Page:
For 6x?, add ? to the 5x?

Ditto for 7x? & 8x? These are harder but see my last comment later on.

For 9x? take ? away from 10x?

Lastly for 12x? add ? to 11x?

It also helps to learn the squares separately, eg 6 x 6, 7x7 etc which you can do with a dot picture showing they make a square with the same number of columns & rows. Then there are even less to fill in.

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Drivingbuttercup · 14/06/2020 13:32

I made some snap card depending on what she was learning (2 a4 sheets of paper and pen). Dd matched the timetables to the answer. Then the anwer to the timetables. Once she was comfortable i intoduced a time limit, which she then had to beat, therefore competing with herself. She now has the best score on ttrs in her year group.

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JustRichmal · 15/06/2020 09:04

Dd did one sum a day. Get dc to repeat it five or six times throughout the day. Every few days have a break to revise what sums have already been done. This gets it from short term to long term memory.

Also, teaching them the tricks does help a lot.

Another variation on the 9 times table trick is to take one away from whatever you times by. That goes in the tens column. Whatever you have to add to it to make 9 goes in the units.

For the fives; if the number is even, halve it and times by ten. If odd, take one away first, halve it, times by ten, then add on five. Dd used to love the fact that that she knew her five times table right up into the thousands.

I also agree with idlevice on learning the square numbers.

Drawing squares and rectangles will help visualise times tables, and, by dividing the rectangles into strips, they can see how division is the opposite of multiplication.

You can then move on to number lines to help with division. So, say, start at twelve and ask how many lots of 3 can you get out of it. Then count back in threes four times. This will help with the idea of "chunking" when he gets on to long division.

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IceniSky · 15/06/2020 10:58

We have been doing lots of timestable work sheets. A column a day.

I focused on the easy ones first. Then supplemented with Hit the Button. We did a grid and she had to get 5 right in the time, then 10 , 15, stopped at 21. On the more difficult ones I would say what row the answer was in.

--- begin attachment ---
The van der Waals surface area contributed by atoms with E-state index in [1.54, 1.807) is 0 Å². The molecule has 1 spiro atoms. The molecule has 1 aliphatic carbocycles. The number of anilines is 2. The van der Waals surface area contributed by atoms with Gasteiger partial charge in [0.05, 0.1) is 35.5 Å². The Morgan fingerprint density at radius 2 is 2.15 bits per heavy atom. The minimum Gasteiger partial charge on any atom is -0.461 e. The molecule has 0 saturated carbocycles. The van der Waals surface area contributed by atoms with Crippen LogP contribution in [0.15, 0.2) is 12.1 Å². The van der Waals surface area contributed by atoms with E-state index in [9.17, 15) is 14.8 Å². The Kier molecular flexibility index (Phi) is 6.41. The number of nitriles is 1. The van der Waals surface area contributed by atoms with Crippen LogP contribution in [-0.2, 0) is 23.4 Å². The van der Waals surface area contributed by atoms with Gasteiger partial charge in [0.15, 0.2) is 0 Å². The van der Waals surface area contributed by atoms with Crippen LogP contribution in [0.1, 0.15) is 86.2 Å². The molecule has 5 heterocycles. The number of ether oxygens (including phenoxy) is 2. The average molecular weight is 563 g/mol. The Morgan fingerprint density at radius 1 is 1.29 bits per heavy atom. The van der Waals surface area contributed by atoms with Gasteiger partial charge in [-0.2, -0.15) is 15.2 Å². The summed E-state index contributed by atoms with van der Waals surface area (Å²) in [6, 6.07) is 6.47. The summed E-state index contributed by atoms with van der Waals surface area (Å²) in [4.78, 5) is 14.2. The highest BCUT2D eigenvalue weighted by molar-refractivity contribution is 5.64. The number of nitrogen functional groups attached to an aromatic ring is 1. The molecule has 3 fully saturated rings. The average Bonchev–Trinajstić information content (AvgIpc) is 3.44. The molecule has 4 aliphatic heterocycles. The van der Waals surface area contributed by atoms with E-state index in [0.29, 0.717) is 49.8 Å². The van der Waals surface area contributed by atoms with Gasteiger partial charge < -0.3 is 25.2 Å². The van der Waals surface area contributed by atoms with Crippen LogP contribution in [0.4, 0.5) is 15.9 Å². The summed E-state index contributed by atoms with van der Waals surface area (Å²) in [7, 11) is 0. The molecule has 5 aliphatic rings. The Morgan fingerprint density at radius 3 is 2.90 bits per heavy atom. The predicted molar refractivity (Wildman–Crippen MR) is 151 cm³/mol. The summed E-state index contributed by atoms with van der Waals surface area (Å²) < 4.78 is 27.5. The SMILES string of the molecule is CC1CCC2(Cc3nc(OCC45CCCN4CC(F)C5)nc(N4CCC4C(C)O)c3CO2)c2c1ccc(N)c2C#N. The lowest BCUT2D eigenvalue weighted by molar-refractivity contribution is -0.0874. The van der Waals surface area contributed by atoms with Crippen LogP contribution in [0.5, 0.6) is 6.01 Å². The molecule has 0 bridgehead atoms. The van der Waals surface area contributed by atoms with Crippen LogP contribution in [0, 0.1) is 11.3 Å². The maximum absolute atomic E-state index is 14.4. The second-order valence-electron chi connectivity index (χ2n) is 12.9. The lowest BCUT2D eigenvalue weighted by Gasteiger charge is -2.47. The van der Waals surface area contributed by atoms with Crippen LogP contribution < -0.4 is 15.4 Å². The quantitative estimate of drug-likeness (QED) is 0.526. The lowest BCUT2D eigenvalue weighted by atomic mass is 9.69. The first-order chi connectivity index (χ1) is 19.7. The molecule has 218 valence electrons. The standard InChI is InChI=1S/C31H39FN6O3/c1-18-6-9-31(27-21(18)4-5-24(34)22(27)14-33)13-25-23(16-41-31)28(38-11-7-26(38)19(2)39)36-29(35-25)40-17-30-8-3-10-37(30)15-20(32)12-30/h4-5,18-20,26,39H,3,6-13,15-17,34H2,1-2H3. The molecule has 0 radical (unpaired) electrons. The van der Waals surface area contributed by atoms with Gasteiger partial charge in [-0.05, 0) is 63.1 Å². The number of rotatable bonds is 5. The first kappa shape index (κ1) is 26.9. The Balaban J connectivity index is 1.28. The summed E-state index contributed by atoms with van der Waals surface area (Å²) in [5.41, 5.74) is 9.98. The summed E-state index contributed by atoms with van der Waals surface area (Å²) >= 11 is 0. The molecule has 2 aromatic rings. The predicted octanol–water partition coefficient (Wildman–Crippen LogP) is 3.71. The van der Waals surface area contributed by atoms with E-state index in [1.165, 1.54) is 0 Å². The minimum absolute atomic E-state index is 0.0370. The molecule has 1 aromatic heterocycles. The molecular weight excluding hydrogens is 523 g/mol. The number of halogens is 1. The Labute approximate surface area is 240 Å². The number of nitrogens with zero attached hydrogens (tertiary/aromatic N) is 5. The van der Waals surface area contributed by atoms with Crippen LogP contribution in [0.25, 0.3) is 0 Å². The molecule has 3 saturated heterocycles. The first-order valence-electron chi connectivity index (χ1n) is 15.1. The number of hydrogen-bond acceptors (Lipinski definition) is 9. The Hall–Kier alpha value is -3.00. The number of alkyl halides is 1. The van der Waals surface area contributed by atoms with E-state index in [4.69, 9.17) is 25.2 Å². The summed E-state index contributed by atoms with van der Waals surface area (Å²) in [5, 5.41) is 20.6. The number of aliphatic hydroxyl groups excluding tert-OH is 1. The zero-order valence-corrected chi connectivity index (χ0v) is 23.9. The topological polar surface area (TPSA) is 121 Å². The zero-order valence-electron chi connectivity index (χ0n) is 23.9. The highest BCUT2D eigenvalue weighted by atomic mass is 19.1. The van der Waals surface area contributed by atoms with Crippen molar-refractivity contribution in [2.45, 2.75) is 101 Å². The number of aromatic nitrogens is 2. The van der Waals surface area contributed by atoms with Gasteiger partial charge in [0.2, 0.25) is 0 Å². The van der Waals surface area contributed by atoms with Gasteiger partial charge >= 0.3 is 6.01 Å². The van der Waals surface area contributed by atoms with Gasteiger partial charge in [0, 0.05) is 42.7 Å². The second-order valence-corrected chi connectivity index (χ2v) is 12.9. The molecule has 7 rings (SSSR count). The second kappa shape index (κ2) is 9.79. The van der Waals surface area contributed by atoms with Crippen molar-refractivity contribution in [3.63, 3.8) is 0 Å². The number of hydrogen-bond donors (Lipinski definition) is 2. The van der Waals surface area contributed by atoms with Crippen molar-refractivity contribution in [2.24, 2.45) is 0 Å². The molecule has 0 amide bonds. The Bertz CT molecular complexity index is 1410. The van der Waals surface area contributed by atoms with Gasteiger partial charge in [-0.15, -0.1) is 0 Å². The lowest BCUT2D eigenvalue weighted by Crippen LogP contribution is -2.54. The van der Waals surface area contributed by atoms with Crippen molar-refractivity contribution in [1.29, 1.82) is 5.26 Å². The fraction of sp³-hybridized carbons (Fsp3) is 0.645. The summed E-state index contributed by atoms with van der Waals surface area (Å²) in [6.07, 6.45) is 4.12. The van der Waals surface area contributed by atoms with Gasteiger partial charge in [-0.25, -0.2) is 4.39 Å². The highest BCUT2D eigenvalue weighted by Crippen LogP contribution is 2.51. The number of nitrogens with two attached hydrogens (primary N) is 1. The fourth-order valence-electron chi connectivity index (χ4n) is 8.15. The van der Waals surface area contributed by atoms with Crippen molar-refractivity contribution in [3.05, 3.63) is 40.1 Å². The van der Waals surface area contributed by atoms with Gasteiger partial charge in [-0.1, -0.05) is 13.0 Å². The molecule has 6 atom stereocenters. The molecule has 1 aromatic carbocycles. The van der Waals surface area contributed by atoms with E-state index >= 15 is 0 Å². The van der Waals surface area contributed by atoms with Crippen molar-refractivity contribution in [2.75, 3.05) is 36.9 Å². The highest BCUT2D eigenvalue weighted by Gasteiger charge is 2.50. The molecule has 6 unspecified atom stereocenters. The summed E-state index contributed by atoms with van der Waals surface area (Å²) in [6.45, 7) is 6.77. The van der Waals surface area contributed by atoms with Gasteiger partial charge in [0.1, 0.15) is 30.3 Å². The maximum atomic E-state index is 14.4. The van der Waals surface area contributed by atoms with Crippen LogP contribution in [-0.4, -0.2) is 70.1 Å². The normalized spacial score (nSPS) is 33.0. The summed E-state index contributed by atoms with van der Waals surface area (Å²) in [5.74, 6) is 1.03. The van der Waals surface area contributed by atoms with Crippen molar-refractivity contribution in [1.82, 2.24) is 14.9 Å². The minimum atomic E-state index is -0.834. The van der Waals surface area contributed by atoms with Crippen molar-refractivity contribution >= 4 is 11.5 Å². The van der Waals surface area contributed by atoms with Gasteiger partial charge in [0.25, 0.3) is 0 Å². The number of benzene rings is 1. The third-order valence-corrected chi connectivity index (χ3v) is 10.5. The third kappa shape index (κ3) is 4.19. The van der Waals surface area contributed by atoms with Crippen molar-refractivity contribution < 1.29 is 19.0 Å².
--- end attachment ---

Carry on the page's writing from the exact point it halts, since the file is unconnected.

Division I am finding so hard to teach. Im teaching as sharing, but she struggles with any maths that is written in sentances that she needs to problem solve.

Im starting at year 2 work but think ill be teaching through rote.

Looking at what she must cover this year, we haven't even started time, fractions, money. All which she struggles with.

Also doing 20 minutes a day of Power of 2 books which are great.

Above takes about an hour a day. She was below where expected on last report so im worried. Doing it before I start work.

With word problems I don't know whether it is just practice, practice, practice?

Y3.

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Malmontar · 15/06/2020 11:49

@icenisky I feel for you on the division and time etc. As pp my DD is 12 in y7. She's really really bad at maths but somehow passed the y2 sats so didn't get any extra help. I tried everything, Addacus, power of 2, Nessy, doodle maths etc etc. I don't know if it's just that she's ready or the way they explain it but we've been doing smartick everyday for a month now. It's pricey, but its been the best thing I've done maths wise. There is a free trial I would highly recommend. It's only 15mins a day and you cant help her so for me it's a bit of a sigh of relief as maths is normally very intense 1:1. (you can't do more than 15mins other than the games). She finally understands time and fractions and is much more willing to practise her number bonds which we have to do by rote. A helpful game we have is: I print off the number bonds eg 2+5 and stack them up. I put one down and she gets a 10 second head start. Whoever gets the answer first wins. The winner is the person with the most cards. We will do this with playing cards once she gets more confident.
We do 3x20 mins sessions of maths a day since the lockdown. Her attitude to maths has completely changed.

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DaisyArtichoke7 · 18/06/2020 14:54

The Maths Factor - Carol Voderman. It is excellent for times tables. Short video lessons / tips and lots of games and practice.

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Chickenkatsu · 22/06/2020 12:57

I love tech but sometimes there's just no substitute for the old paper and pencil, once he's written them out a few times, he'll know it